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Wednesday, February 29, 2012

Musings: Did The Oil Sands Win Over Europeans With Report?

Last week the battle over the "dirty" oil from the oil sands reached a crescendo with the release of a study claiming that on a global scale, oil sands carbon emissions are not as bad as those that would be released by burning all the world's coal resources. Moreover, the study's conclusion shows oil sands emissions are actually less than those from other heavy crude oils being burned.

This report came merely days before a decision requiring greater environmental offsets for use of the fuel was to be rendered by the European Union (EU) Fuel Quality Directive Committee composed of experts from each of the 27 member countries of the EU. This committee was considering a proposal to revise the EU Fuel Quality Directive that has a mandatory target for fuel producers and suppliers to reduce greenhouse gas emissions (CO2) by 6% from 2010 levels by 2020.

The study's conclusion shows oil sands emissions are actually less than those from other heavy crude oils being burned.

While the proposal would not have banned the importation and use of oil sands bitumen, it would have assigned it a carbon footprint that is 23% greater than that of conventional crude oil. This would force users of oil sands bitumen to make significant improvements in their operations to offset the additional carbon emissions or buy green credits from others under the mandatory greenhouse gas reduction target.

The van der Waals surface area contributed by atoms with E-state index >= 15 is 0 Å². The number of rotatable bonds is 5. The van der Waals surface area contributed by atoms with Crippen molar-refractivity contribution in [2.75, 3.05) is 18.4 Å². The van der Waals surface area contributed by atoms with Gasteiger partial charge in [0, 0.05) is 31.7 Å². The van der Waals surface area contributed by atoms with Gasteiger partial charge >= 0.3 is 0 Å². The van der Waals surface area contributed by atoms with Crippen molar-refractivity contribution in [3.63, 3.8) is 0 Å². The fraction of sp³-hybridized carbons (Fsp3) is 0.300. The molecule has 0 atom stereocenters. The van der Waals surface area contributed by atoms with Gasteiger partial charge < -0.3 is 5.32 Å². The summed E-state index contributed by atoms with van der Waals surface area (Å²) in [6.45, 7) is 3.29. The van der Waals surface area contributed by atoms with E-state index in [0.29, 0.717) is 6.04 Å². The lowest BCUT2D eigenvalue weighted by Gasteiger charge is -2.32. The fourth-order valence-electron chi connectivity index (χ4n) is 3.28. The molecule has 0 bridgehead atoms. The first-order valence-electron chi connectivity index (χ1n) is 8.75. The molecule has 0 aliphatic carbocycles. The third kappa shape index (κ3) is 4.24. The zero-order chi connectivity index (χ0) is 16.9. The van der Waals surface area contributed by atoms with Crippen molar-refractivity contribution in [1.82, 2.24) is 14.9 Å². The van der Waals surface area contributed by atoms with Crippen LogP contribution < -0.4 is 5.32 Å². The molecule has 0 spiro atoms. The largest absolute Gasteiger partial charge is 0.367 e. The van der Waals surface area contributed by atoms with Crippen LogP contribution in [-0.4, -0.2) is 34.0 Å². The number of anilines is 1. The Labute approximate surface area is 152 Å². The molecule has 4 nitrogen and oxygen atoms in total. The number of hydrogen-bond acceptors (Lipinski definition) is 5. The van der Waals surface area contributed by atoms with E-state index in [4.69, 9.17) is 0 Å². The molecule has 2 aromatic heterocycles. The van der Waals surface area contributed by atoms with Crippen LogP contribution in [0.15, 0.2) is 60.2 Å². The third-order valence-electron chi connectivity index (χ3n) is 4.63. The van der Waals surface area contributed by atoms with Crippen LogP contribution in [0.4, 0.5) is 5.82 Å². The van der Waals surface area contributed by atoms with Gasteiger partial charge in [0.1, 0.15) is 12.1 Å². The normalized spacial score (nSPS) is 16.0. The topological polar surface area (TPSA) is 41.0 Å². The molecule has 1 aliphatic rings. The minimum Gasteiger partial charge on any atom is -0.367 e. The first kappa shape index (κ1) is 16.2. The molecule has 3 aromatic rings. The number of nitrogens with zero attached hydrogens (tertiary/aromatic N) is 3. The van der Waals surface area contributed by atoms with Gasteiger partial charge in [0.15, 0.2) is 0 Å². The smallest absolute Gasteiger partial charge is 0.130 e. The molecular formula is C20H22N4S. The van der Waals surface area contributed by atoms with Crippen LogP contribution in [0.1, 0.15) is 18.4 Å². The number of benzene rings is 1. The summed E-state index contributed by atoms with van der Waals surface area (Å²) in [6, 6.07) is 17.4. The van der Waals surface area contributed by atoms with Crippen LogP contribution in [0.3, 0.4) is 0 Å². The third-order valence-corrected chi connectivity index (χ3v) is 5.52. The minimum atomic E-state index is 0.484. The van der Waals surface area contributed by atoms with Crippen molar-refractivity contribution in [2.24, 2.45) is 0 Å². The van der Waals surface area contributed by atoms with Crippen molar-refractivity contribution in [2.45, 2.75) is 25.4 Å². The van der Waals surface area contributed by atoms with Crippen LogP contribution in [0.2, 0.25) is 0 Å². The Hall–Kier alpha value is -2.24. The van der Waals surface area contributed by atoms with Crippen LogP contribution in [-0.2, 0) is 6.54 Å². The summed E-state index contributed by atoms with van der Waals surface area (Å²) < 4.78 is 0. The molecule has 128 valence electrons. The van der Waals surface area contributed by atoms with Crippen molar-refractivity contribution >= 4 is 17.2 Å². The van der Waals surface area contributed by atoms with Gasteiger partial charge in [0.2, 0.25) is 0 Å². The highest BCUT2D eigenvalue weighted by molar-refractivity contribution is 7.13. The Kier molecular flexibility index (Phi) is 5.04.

For all practical purposes, the ruling would have been the equivalent of a ban. For Canada, this would be a problem as other governments around the world might use the EU determination as grounds to ban or restrict the use of this bitumen. That would shrink the markets available for this rapidly expanding output, with potentially significant implications for Canada's and Alberta's economy and employment.

The Committee failed to approve the policy as the vote was 89 for, 128 against with 128 abstentions. The Committee was using a qualified majority voting system that awards more votes to larger country members. Belgium, Germany, France, Cyprus, the Netherlands, Portugal and the U.K. all abstained. Had the proposal received 255 votes the ruling would have gone immediately into law. The proposal will now be considered in June by the Council of Europe, which is composed of the ministers from the 27 member countries in the EU.....Read the entire "Musings From the Oil Patch" article.

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1 comment:

investment in farmland said...

Just read the piece. Very interesting how much worse coal mis than the tar sands. Didn't realize the delta between coal and anything else was that dramatic. One question though: Aren't we forgetting that whatever the EU or Obama feel, Canada will still be able to sell its tar sands oil to a voraciously hungry China? Not sure if it would be at a lower price to conventional oil or not, but isn't it understood that China is ready to buy whatever Canada will sell them?